Entropy. A measure of randomness, a
parameter of disorder... energy
broken down in irretrievable heat.
What might appear to be chaos... even
decay... is really a system's way of
smoothing out differences -- its
search for equilibrium. Uncorrelated
parts interact... find
their connections in an evolving
system...... so, from one perspective,
entropy is a clock... charting the
The entropy of a list Q measures its amount of disorder. The initial condition is a finite list of random bits. The
entropy can be used to study the amount of information in the evolution of a cellular automaton; it is lower in
ordered systems and higher in chaotic (disordered) systems.
Charlie is reading a newspaper as Amita and LARRY come in,
bringing coffee --
Thought you snuck out early to work
on that lecture...
I made the mistake of buying a paper
with my coffee. Remember that idea I
had for a finding in Complex
Polynomial encryption? Withers'
group just patented it.
It wasn't Withers... it was his
collective. In fact, a civil engineer
suggested attacking it through
Four points in the complex plane can be the roots of a complex polynomial of degree four. Solid lines indicate where the real part is zero and dashed lines indicate where the imaginary part is zero. These lines intersect at the chosen roots. The successive derivatives of the complex polynomial behave similarly.
127 rolls of floss -- which is a
restricted item in prison for exactly
this reason --
We might be able to apply a Simplex
Algorithm -- the amount of time it
would have taken to build the ladder,
based on difficulty of access --
-- they had limited time to work on
it, when guards and other prisoners
weren't watching them --
-- they would have had to find a way
to hide the empty containers, throw
This Demonstration illustrates the graphical solution to several linear programming problems, all of which have the same set of constraints; you can vary the objective function. When two corner points are optimal, so are all the points on the line segment connecting them. The region shaded in blue is the feasible region and the colored lines correspond to the constraints. The black line represents the chosen objective function set to the slider value.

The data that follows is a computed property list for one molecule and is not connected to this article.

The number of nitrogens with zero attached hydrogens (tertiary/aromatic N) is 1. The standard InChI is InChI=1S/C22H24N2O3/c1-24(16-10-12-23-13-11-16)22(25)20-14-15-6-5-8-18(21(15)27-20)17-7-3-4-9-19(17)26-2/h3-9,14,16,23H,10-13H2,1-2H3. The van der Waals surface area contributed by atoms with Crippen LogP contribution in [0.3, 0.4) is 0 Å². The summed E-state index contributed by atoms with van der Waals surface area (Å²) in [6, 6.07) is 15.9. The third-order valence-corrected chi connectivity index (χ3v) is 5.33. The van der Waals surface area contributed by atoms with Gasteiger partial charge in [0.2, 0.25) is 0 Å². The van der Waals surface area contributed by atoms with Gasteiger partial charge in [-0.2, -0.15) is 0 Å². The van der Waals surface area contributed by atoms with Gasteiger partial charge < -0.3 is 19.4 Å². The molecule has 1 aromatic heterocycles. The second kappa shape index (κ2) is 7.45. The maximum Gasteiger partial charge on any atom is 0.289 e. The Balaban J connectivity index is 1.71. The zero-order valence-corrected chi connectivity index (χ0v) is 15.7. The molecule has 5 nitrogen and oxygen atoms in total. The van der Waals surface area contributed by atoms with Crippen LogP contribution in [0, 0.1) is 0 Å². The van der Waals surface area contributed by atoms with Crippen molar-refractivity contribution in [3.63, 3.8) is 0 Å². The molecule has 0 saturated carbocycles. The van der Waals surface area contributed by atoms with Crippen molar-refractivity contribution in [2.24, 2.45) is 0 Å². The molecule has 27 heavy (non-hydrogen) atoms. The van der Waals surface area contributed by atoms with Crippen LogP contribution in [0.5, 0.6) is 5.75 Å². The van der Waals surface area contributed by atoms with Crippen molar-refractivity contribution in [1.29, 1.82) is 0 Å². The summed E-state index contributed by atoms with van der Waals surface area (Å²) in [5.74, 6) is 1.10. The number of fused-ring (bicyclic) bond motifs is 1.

Larry and Amita give him a "no sale" look --
Okay... I was seven years old, and I
asked my dad to help me figure out a
good estimate for the remainder term
in a Taylor expansion of the
hyperbolic cosine. I remember our
eyes meeting, and this... tacit
understanding that we'd crossed the
When you're seven, your father needs
to be seven feet tall and infallible.
So I separated math from my Dad...
irrational as it may be, I'd prefer
to keep it that way.
As Larry and Amita exchange a look...
Choose the maximum degree of the Taylor polynomial to use to approximate a function. You can choose from a variety of functions and manipulate the expansion point. To see the error in the approximation, select the "error" radio button and use the slider that appears under the graph.
Yet again, male communication tests
the limits of Shannon's source coding
Using the second law of thermodynamics, it is possible to use random variables to calculate the information entropy (or
Shannon entropy) of a message, which is a measure of the amount of information in the message. The probabilities that A
and B occur in the message are P(A) and P(B).
Sure... where's Maxwell's Demon when
you need him.
Maxwell's Demon --
You know -- the man who stands alone at the
door. In two adjoining rooms, the
temperature and pressure are the
same... a state of perfect equilibrium.
Every time the Demon opens the door,
he admits only those molecules he
chooses... heating one room and
cooling the other... in violation of the
Second Law of Thermodynamics.
Thermal energy is the energy of an object due to random motions of its atoms and molecules. The hotter the object, the
greater its thermal energy. Thermal energy is an extensive variable, proportional to the size of the object. The
individual molecules can have different kinetic energies, but a hot object has a higher average value. In a gas or a
liquid, molecules can move freely in all directions; in a solid, molecules execute small vibrations in all directions
about fixed positions.